A woman working at a hospice in Jacksonville, Florida was recently arrested by Jacksonville police for allegedly stealing prescription pills and morphine from her employer, according to an article on News4Jax.com. The woman is charged with drug trafficking and illegal drug possession. The woman was an LPN (licensed practical nurse) for Community Hospice in Jacksonville and has been accused of stealing Xanax, Oxycontin and Morphine from patients who died at the facility over a period of several months.
Police and prosecutors have been focusing their attention much more on drug crimes involving pills such as Oxycontin, Oxycodone, Hydrocodone and Xanax over the last couple of years as opposed to the more traditional drug possession and trafficking crimes involving marijuana, cocaine and crack cocaine. The possession, distribution and trafficking of narcotic pills has become much more prevalent over the last several years. The Florida legislature has responded by making the penalty for possessing, trafficking and/or distributing pills without the proper prescription very serious. While it takes a very large amount of marijuana and a significant amount of cocaine to reach the level of drug trafficking (a crime that comes with mandatory minimum prison sentences and very high maximum potential prison sentences), it does not take very many narcotic pills to be charged with trafficking. The number of pills that would commonly be provided in a prescription would often be a sufficient amount for a trafficking charge.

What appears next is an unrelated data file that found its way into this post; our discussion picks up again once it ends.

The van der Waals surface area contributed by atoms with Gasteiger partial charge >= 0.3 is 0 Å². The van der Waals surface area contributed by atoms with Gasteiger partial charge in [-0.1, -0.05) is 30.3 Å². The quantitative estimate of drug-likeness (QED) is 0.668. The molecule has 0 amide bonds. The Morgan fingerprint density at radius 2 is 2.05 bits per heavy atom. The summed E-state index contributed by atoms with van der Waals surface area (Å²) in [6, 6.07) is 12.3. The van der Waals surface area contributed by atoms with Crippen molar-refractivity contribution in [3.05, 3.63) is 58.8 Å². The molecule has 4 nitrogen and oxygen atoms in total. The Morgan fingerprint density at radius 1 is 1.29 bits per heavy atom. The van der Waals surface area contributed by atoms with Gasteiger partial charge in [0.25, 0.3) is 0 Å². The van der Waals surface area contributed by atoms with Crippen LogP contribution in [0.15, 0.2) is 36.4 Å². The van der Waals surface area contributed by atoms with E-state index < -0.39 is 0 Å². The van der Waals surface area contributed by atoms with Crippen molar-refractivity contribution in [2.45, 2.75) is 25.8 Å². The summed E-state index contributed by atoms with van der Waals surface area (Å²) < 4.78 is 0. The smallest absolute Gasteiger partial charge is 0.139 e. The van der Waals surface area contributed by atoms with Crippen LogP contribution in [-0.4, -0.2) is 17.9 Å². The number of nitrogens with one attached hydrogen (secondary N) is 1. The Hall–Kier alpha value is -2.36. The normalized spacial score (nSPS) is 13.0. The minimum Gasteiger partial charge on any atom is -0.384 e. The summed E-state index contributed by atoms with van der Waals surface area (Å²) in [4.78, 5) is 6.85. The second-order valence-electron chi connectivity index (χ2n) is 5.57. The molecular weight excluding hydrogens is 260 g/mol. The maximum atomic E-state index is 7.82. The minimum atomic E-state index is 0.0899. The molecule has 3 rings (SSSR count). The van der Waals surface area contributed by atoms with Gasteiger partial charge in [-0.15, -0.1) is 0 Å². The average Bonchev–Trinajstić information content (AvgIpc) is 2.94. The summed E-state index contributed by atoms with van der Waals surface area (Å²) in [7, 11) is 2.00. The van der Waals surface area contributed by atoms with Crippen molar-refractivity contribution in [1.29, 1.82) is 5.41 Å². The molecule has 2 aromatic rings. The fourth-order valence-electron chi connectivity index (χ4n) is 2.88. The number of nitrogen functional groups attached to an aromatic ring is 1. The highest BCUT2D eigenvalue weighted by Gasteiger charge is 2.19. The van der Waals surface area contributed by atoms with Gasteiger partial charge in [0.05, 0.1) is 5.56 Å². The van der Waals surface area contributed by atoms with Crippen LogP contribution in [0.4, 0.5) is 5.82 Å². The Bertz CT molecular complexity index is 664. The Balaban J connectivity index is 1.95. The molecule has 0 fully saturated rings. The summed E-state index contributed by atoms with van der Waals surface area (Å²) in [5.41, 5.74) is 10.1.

As criminal defense lawyers in the Jacksonville, Florida area, we represent many people who are charged with possession, distribution and/or trafficking of pills, from people addicted to painkillers to doctors and others involved with the operation of pain clinics. Many of them are surprised at how harsh the drug laws are regarding pills and how few of these drugs, relative to other drugs, are necessary to trigger potentially very serious penalties.